Brainstorming Strategies


If you struggle with writer’s block, you might try some of the brainstorming activities listed below. Of course, by themselves these techniques will only go so far. If you have to write a research paper, you should probably do some actual research before you try to develop your initial ideas.

As you brainstorm, don’t be afraid to jot down ways in which people might critique your ideas. Although in free writing any potential objections are usually ignored, you shouldn’t think of criticism as a separate activity from brainstorming. It’s good to note other viewpoints. Doing so may actually trigger further thoughts and ideas.

Brainstorming Techniques


While reading can be a form of procrastination, it can also jump start the writing process. As soon as you’ve finished a chapter or essay, copy a passage or two and write down some thoughts about it. This is a great way to force yourself to get started or keep writing.


Example of Using Lists for Brainstorming

Free writing

Set yourself a time limit (a few minutes perhaps), and start writing down whatever comes up in your mind as you contemplate your topic. Don’t worry about grammar or punctuation, or whether your ideas are good enough. The key is just to keep writing. Do remember though that this is a pre-writing technique–I’ve seen a few too many exams that look like some kind of free association.


Don’t know where to start? Begin with a description.

Topic: my experience volunteering in Nepal

The orphanage was in the tourist district, presumably so that foreign visitors would feel sorry and volunteer their time. The building was falling apart. The roof was leaking and the walls were a patchwork of faded paint and plaster. As I quickly discovered, the director was horribly corrupt, and embezzled most of the funds. The children were so hungry that they would go begging in the streets. Not that they were all orphans–most of them were simply from families too poor to take care of them.


To create vivid descriptions, employ your senses:

Topic: Dissecting a frog

Touch: slippery, clammy
Hearing: squishy
Sight: bulging eyes, webbed rear feet
Smell: the sterile smell of the lab
Taste: ugh! Not doing that.


Clustering, or mind mapping, consists of drawing a web of associations:


Jot down contrasts, similarities, oppositions, and analogies.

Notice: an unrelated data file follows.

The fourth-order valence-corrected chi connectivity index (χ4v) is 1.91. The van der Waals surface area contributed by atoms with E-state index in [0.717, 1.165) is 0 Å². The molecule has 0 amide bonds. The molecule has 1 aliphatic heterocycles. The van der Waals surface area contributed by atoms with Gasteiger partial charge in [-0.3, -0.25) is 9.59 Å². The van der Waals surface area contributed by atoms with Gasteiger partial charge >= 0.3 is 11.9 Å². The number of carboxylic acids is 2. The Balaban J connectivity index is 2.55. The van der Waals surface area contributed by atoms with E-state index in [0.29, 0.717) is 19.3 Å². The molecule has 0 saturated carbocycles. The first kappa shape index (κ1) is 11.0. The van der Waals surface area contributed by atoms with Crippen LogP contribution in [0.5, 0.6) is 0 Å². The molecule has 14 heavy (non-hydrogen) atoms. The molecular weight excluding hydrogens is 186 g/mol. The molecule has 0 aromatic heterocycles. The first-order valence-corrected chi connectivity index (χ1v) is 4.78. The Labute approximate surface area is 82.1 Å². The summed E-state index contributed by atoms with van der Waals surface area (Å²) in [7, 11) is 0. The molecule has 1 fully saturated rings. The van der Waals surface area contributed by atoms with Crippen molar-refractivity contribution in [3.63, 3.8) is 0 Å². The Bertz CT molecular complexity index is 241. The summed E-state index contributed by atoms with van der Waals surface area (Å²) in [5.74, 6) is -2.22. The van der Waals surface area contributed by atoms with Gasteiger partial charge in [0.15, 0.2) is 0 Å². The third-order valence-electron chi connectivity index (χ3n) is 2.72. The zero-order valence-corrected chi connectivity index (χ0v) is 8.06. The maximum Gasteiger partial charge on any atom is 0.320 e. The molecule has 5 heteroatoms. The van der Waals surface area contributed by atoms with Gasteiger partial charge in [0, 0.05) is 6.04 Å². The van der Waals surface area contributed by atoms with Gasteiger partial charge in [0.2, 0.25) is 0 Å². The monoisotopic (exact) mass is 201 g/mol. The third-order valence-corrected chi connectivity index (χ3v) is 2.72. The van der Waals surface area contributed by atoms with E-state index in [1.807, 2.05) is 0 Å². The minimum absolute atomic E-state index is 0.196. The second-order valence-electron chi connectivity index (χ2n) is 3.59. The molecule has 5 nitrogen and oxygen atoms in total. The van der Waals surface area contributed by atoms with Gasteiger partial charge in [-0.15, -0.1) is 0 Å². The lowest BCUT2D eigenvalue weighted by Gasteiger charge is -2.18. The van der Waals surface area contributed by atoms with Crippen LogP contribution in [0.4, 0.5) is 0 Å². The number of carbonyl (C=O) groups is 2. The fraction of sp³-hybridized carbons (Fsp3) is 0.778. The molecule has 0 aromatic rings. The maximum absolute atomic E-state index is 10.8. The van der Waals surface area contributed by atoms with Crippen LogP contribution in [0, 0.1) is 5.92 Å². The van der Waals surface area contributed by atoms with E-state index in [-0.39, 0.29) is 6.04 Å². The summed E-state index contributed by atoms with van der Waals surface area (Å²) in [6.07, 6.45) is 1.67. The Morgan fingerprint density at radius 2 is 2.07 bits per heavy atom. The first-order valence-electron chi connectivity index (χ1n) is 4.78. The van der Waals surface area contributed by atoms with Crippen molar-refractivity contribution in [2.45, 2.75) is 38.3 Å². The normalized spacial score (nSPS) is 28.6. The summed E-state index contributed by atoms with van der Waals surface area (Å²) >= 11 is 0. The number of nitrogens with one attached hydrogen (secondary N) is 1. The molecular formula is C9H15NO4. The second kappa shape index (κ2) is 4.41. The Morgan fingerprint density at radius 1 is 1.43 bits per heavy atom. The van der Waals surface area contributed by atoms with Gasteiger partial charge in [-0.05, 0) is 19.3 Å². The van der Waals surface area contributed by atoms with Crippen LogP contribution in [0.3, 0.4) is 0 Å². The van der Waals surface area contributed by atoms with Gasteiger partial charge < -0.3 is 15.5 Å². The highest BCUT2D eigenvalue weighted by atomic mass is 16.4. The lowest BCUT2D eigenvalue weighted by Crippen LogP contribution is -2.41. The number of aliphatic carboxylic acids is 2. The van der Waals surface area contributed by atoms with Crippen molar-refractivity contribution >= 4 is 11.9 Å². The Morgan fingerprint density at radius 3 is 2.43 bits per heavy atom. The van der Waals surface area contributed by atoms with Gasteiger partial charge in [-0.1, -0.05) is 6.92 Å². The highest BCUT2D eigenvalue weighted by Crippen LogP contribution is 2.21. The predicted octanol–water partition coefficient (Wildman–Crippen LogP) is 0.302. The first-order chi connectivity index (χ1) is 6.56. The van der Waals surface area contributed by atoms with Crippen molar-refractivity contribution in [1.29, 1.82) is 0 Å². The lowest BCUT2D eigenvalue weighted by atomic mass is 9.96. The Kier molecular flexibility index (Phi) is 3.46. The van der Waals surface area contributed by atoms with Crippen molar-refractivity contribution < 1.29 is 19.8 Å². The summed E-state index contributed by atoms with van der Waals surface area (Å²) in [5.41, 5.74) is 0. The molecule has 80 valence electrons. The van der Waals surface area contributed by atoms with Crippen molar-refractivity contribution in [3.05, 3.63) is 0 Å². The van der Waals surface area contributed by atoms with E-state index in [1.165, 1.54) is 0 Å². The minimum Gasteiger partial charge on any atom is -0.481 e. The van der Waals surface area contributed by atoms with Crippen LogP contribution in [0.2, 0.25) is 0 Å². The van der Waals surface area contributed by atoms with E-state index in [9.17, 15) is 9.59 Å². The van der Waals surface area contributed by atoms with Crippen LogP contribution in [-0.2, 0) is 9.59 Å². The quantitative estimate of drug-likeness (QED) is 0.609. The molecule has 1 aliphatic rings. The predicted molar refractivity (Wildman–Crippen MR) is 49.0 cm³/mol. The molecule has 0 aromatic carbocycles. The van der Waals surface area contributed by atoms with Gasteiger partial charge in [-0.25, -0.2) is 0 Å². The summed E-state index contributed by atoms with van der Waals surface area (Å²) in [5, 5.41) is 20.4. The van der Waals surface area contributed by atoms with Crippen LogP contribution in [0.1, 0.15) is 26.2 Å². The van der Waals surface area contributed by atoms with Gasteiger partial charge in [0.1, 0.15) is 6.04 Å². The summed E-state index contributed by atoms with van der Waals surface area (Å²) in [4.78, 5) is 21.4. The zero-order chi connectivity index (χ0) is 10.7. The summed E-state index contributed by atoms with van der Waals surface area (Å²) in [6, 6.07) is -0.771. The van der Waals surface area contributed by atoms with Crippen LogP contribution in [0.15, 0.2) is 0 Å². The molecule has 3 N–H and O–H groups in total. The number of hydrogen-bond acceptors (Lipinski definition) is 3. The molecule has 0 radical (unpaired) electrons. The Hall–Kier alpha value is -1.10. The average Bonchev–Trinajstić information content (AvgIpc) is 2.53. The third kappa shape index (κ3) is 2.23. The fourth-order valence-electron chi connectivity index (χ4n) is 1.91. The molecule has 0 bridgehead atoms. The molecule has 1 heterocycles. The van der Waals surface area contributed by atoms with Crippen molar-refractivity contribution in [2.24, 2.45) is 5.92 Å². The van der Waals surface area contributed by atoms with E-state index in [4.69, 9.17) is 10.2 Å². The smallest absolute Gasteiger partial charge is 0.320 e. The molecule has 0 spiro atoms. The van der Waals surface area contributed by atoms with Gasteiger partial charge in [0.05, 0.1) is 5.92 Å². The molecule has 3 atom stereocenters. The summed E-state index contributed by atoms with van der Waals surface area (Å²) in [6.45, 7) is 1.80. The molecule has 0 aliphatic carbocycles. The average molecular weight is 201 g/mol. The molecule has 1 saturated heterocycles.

For example, let’s say you’re writing about antidepressants. You might start with a contrast between medicine and poison. When we examine that contrast we might remember that medicine is also a kind of poison. Indeed, antidepressants have many negative side effects (insomnia, weight gain, nausea, etc.). Knowing this, we may well wonder to what extent antidepressants are over-prescribed.


While there is no need to define well-known words, sometimes investigating the meaning and origin of a word can shed new light on your topic.

For example, why is one of Shakespeare’s plays called Much Ado About Nothing? To answer this question we might research the connotation of “nothing” during the early modern period. When we do so, we’ll quickly discover that Shakespeare is punning on “noting” (music), making a lewd sexual joke, and reflecting on human life as created from nothing (ex nihilo).

5 W’s

Let’s not forget the journalistic questions, or the 5 W’s:

What? Invention of Penicillin.
When? September 28, 1928.
Where? St. Mary’s Hospital, London.
Who? Alexander Fleming.
Why? Discovered by accident.


There are of course many more pre-writing techniques (also called heuristic methods). You can tell a story (narrative), explain cause and effect, or provide an example or two (exemplarity). Use whatever method works, but do remember that no amount of pre-writing will help you if you haven’t done enough research to inspire your thinking. So don’t be afraid to hit the books again until you’re in a better position to develop that cluster diagram or make a detailed list.

Essay Structure


When students first learn to write essays, they’re often taught some version of the “five-paragraph essay.” The five-paragraph essay typically makes three related points, each with its own body paragraph. While this kind of rigid essay structure can be helpful for first time writers, it easily becomes predictable and boring. That’s why we’d like to present a different model of essay writing. On this page we provide some general advice about how you can craft essays that are organic and natural. While structure is important, we provide guidelines that are flexible and meet your needs.